Edward Ashbee, Copenhagen Business School, speaks on postelection trade and economic policies.
The 2016 U.S. presidential election was historic. The Democratic candidate, Hillary Clinton, was the first woman nominee of a major party. The controversial Republican Donald Trump drove some leading party figures to declare they would not vote for him. Both were unusually unpopular. In mid-October, Associate Professor of Business and Politics Edward Ashbee, Copenhagen Business School, reflected on the election.
Trump v. Clinton
“Clinton is the continuity candidate,” Ashbee says. She is a center-right, career politician with domestic and international experience as a New York state senator and U.S. Secretary of State. She’s expected to largely follow President Obama’s policies and face similar challenges.
“Large-scale, landmark presidential accomplishments are shaped by what can get through Congress,” Ashbee says. President Obama was hindered by a Congress controlled by the opposing party and a President Clinton will have the same barrier. Her solutions will also be the same: Explore options for unilateral presidential action. “A curious thing about American politics,” Ashbee says, “is how much latitude presidents have.” On trade, for example, they have executive and regulatory powers to impose tariffs, negotiate agreements, and take retaliatory action.
Candidates in the left-leaning Democratic party “generally make antitrade noises early in the election,” Ashbee says, and Clinton was no exception throughout the campaign season. She originally supported the 12-country Trans-Pacific Partnership agreement that is waiting for Congressional ratification, but campaigned against it because of an antiglobal U.S. political mood. Nonetheless, Ashbee expects a President Clinton to “do a 180” on the agreement at some point and generally be trade friendly.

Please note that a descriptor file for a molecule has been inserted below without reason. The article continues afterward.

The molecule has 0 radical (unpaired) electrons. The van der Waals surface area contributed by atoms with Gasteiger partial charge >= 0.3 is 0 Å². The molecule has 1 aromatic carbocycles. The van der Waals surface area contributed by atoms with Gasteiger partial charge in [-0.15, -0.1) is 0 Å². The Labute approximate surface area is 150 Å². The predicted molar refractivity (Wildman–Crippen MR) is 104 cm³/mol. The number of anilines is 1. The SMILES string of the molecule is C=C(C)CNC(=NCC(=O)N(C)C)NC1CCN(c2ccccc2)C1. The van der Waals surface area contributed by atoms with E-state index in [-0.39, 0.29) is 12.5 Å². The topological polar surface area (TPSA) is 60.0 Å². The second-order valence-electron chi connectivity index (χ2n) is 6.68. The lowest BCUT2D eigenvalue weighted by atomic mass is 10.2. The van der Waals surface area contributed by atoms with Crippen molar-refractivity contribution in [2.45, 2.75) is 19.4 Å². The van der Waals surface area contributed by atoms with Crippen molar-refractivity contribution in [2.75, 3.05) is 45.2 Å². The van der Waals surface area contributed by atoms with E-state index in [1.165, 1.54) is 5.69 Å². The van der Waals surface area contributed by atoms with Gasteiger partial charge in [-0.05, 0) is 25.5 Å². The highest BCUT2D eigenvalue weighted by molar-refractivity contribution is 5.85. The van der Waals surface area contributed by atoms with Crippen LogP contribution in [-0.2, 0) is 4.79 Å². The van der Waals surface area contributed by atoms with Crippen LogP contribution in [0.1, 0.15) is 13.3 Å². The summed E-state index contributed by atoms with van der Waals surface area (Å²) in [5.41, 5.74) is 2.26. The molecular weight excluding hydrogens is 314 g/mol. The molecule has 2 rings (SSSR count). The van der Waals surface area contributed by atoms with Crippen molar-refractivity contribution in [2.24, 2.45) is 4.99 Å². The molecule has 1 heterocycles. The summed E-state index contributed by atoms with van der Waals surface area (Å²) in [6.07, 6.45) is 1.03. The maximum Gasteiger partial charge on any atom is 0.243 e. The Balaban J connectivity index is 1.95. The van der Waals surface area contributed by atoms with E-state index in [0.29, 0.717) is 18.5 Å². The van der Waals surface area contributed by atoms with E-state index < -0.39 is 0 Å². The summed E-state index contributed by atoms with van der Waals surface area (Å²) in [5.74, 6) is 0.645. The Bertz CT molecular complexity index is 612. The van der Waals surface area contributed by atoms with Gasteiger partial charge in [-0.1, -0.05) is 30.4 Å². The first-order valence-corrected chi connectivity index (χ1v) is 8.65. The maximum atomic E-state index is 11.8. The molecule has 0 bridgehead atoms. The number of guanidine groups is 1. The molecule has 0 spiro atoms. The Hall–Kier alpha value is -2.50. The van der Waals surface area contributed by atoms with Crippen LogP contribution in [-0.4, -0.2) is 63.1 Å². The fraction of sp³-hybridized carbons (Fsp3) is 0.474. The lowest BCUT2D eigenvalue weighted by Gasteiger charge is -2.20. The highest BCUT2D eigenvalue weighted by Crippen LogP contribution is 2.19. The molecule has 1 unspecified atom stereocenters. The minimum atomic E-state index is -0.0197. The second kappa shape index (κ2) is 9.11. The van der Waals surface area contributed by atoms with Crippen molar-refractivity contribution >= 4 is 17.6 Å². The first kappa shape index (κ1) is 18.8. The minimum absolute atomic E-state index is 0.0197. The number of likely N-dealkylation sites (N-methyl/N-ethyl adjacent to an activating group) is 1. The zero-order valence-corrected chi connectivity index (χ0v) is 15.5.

Ashbee says that business organizations acknowledge that the U.S. economy is improving after the 2008 Great Recession, in part because of Obama’s stimulus efforts. At the same time, they say that U.S. environmental and other regulations are anticompetitive. These White House policies and their corresponding business responses are likely to continue in a Clinton administration.
A President Trump would be expected to have both executive power and legislative support from a Republican-led Congress. However, because U.S. political parties are “looser and more diffuse” than European parties, Ashbee says, Trump became the Republican nominee without adhering to party policies. Republicans traditionally are for free trade, but Trump is outspokenly protectionist, for example proposing 45% tariffs on Chinese imports. That made the policies of a Trump administration difficult to predict.
The post-Obama world
Ashbee writes about economic policymaking. He co-edited an essay collection, “The Obama Presidency and the Politics of Change, released this month. His big-picture analysis of the future of U.S. business and politics includes these points:
Any U.S. president will confront increasing demands on the federal budget. The U.S. is paying down its government debt through mechanisms imposed after the Great Recession. But like other Western countries, the U.S. population is aging, which means more people will need government services. In addition, basic repairs of roads, bridges, and airports are decades overdue. Regardless of the administration, Ashbee says, the president and Congress will eventually need to deal with these issues by raising taxes or reducing and reorganizing spending.
European politicians won’t copy Trump’s style. Trump has gained international attention for hard rhetoric against immigrants that even people in his party call racist. Although some European parties talk in similar terms, says Ashbee. “The Trump style is so far from European political discourse,” he says, “that even anti-immigrant politicians recoil. If Clinton is elected, expect a collective sigh of relief across Europe, from the far left to the far right.”